9,500 Patients Impacted by Medical College of Wisconsin Phishing Attack
A Medical College of Wisconsin phishing attack has resulted in the exposure of approximately 9,500 patients’ protected health information. The attackers managed to gain access to several employees’ email accounts, which contained a range of sensitive information of patients and some faculty staff.
The types of information in the compromised email accounts included names, addresses, medical record numbers, dates of birth, health insurance details, medical diagnoses, treatment information, surgical information, and dates of service. A very limited number of individuals also had their Social Security numbers and bank account information exposed.
The incident occurred over the space of a week in the summer between July 21 and July 28 when spear phishing emails were sent to specific individuals at the Medical College of Wisconsin. Responding to those emails resulted in the attackers gaining access to email login credentials.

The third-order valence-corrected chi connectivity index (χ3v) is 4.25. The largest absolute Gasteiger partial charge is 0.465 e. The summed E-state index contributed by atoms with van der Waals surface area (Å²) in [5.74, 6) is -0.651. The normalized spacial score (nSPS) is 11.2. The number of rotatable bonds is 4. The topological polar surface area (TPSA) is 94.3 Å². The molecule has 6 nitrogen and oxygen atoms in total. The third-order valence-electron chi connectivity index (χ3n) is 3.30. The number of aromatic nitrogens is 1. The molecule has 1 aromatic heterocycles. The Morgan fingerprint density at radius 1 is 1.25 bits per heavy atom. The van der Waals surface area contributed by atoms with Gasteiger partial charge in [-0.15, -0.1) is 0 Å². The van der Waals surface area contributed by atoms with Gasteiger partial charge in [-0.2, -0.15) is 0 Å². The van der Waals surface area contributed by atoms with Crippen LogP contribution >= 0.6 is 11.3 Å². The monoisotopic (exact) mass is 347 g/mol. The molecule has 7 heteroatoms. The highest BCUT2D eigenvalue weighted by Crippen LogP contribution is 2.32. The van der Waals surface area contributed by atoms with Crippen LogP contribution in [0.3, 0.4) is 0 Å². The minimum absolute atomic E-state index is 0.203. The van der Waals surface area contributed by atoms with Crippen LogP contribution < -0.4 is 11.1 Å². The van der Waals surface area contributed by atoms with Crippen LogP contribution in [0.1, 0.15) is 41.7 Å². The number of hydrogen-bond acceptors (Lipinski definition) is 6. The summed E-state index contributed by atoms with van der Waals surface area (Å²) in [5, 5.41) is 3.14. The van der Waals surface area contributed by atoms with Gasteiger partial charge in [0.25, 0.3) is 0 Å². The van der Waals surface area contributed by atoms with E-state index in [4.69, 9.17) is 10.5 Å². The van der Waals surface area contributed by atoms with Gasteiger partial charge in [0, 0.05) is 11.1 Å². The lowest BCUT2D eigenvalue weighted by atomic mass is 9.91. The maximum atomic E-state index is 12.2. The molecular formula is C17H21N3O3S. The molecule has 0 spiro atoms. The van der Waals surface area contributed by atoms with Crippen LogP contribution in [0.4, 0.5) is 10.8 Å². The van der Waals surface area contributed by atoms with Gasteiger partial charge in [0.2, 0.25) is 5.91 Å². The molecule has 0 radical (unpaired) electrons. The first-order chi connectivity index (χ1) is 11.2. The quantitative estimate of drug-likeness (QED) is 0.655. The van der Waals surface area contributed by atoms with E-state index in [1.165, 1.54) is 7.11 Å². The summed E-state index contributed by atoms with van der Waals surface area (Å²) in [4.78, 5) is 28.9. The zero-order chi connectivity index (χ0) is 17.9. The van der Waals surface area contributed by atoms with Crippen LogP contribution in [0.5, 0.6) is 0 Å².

Medical College of Wisconsin brought in a computer forensics firm to conduct an investigation into the phishing attack, and while that investigation established that access to the email accounts was gained by unauthorized individuals, it was not possible to determine whether emails containing protected health information had been accessed or viewed, or if any sensitive information was stolen. Since the attack occurred, no reports of misuse of patient information have been received.
To protect individuals against identity theft and fraud, credit monitoring and identity theft restoration services have been offered to breach victims free of charge, but only to those individuals whose Social Security numbers were compromised.
Medical College of Wisconsin reports that in addition to some faculty staff and Medical College of Wisconsin patients, some individuals who received treatment at Children’s Hospital of Wisconsin and Froedtert Health have also been impacted by the breach.
The latest Medical College of Wisconsin phishing attack comes just 10 months after a similar incident resulted in the exposure of 3,200 patients’ protected health information.